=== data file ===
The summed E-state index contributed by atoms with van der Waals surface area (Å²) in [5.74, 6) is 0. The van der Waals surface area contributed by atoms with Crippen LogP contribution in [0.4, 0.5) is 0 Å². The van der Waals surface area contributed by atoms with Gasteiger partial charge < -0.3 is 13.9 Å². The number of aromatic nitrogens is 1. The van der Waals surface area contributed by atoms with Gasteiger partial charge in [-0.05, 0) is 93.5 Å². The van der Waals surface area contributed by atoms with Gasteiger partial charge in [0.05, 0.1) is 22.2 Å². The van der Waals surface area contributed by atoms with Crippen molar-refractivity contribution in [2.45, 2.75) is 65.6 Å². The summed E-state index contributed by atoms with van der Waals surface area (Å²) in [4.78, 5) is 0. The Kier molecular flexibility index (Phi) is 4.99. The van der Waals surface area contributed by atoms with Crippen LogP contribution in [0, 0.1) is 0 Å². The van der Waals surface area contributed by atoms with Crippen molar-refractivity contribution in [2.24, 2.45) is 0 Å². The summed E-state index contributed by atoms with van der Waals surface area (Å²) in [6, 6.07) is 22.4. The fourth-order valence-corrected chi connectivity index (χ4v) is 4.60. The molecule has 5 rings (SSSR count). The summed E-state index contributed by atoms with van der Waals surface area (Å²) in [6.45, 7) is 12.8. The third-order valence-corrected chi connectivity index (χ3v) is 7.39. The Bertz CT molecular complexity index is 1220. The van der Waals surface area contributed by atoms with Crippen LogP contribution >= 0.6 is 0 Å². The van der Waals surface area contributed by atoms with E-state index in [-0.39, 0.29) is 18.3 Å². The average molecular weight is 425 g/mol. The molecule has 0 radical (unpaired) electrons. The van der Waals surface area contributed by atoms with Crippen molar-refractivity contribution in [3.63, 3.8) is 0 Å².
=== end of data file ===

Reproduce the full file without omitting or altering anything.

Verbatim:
The summed E-state index contributed by atoms with van der Waals surface area (Å²) in [5.74, 6) is 0. The van der Waals surface area contributed by atoms with Crippen LogP contribution in [0.4, 0.5) is 0 Å². The van der Waals surface area contributed by atoms with Gasteiger partial charge < -0.3 is 13.9 Å². The number of aromatic nitrogens is 1. The van der Waals surface area contributed by atoms with Gasteiger partial charge in [-0.05, 0) is 93.5 Å². The van der Waals surface area contributed by atoms with Gasteiger partial charge in [0.05, 0.1) is 22.2 Å². The van der Waals surface area contributed by atoms with Crippen molar-refractivity contribution in [2.45, 2.75) is 65.6 Å². The summed E-state index contributed by atoms with van der Waals surface area (Å²) in [4.78, 5) is 0. The Kier molecular flexibility index (Phi) is 4.99. The van der Waals surface area contributed by atoms with Crippen LogP contribution in [0, 0.1) is 0 Å². The van der Waals surface area contributed by atoms with Crippen molar-refractivity contribution in [2.24, 2.45) is 0 Å². The summed E-state index contributed by atoms with van der Waals surface area (Å²) in [6, 6.07) is 22.4. The fourth-order valence-corrected chi connectivity index (χ4v) is 4.60. The molecule has 5 rings (SSSR count). The summed E-state index contributed by atoms with van der Waals surface area (Å²) in [6.45, 7) is 12.8. The third-order valence-corrected chi connectivity index (χ3v) is 7.39. The Bertz CT molecular complexity index is 1220. The van der Waals surface area contributed by atoms with Crippen LogP contribution >= 0.6 is 0 Å². The van der Waals surface area contributed by atoms with E-state index in [-0.39, 0.29) is 18.3 Å². The average molecular weight is 425 g/mol. The molecule has 0 radical (unpaired) electrons. The van der Waals surface area contributed by atoms with Crippen molar-refractivity contribution in [3.63, 3.8) is 0 Å².